Liminal Children, Liminal Rights? Media Representations of Scandinavian Children Born of War after World War II and after the Fall of the Islamic State

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Abstract

This chapter argues for the importance of developing historical reference frames for Scandinavian children born to foreign fighters in the so-called Islamic State (IS)—that is, seeing them as children born of war (CBOW) rather than as “IS children”—to strengthen the case for their repatriation from Kurdish detention camps. Politicians across the region today stress they want to repatriate the children of IS foreign fighters, but not if that also means helping the mothers. Human rights activists have strongly criticized this position, but most of the family repatriations that have materialized have done so in the name of national security, not children’s rights. A historical perspective that recognizes the children of IS foreign fighters as Scandinavian children born of war can expand the terms of advocacy for the children’s right to return beyond national security and terrorism prevention. To establish this perspective, I compare how politicians and humanitarian organisations framed the controversies around the integration and repatriation of the children in both contexts. The respective examples come from Swedish, Danish and Norwegian news media in the years 1945 to 1950 and from 2019 to the spring of 2022. Despite the significant differences between the children’s situations, the analysis of childhood tropes across these media representations shows that both generations were constructed as CBOW in comparable ways, that is, as “children in danger/dangerous children” in their specific relationships to enemy fathers and distrusted mothers.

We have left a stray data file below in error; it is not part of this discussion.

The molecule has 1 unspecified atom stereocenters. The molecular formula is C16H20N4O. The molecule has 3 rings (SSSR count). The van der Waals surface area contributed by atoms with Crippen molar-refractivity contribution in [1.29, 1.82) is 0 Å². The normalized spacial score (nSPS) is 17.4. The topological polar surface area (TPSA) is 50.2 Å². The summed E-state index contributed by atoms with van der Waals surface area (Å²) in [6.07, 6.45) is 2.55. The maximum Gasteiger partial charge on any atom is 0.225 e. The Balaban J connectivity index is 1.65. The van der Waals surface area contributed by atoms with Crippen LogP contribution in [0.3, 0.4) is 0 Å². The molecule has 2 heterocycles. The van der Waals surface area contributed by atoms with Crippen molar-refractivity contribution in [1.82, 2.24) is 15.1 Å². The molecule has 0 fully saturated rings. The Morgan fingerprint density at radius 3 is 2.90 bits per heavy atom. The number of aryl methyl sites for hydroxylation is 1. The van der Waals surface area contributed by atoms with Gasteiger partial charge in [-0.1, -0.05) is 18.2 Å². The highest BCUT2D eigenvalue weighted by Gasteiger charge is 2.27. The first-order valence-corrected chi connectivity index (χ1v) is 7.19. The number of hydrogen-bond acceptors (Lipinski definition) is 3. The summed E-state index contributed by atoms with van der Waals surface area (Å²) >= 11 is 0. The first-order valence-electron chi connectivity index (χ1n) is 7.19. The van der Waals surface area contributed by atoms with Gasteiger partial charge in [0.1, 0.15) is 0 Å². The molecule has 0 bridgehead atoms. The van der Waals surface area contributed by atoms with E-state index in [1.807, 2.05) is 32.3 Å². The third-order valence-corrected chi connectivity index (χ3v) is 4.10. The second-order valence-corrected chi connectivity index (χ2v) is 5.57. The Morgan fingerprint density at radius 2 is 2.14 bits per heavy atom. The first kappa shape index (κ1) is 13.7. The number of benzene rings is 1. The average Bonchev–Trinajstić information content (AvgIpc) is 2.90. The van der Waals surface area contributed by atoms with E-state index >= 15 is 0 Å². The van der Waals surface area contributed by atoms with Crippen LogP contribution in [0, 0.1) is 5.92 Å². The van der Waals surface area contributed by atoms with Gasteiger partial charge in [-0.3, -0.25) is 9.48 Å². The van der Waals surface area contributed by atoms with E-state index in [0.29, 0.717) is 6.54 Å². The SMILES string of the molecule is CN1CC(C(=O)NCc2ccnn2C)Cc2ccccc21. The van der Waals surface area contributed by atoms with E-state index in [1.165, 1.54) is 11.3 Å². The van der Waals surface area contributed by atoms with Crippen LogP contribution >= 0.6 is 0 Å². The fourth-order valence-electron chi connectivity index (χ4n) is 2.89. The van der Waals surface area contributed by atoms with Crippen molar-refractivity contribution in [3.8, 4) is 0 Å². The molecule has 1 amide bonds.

Original languageEnglish
Title of host publicationChildren and Youth at Risk in Times of Transition
Subtitle of host publicationInternational and Interdisciplinary Perspectives
PublisherDe Gruyter
Pages233-263
ISBN (Electronic)978-311100963-6
ISBN (Print)978-311101064-9
DOIs
Publication statusPublished - 2023

Subject classification (UKÄ)

  • Political Science (excluding Public Administration Studies and Globalization Studies)
  • Globalization Studies
  • History
  • Media Studies

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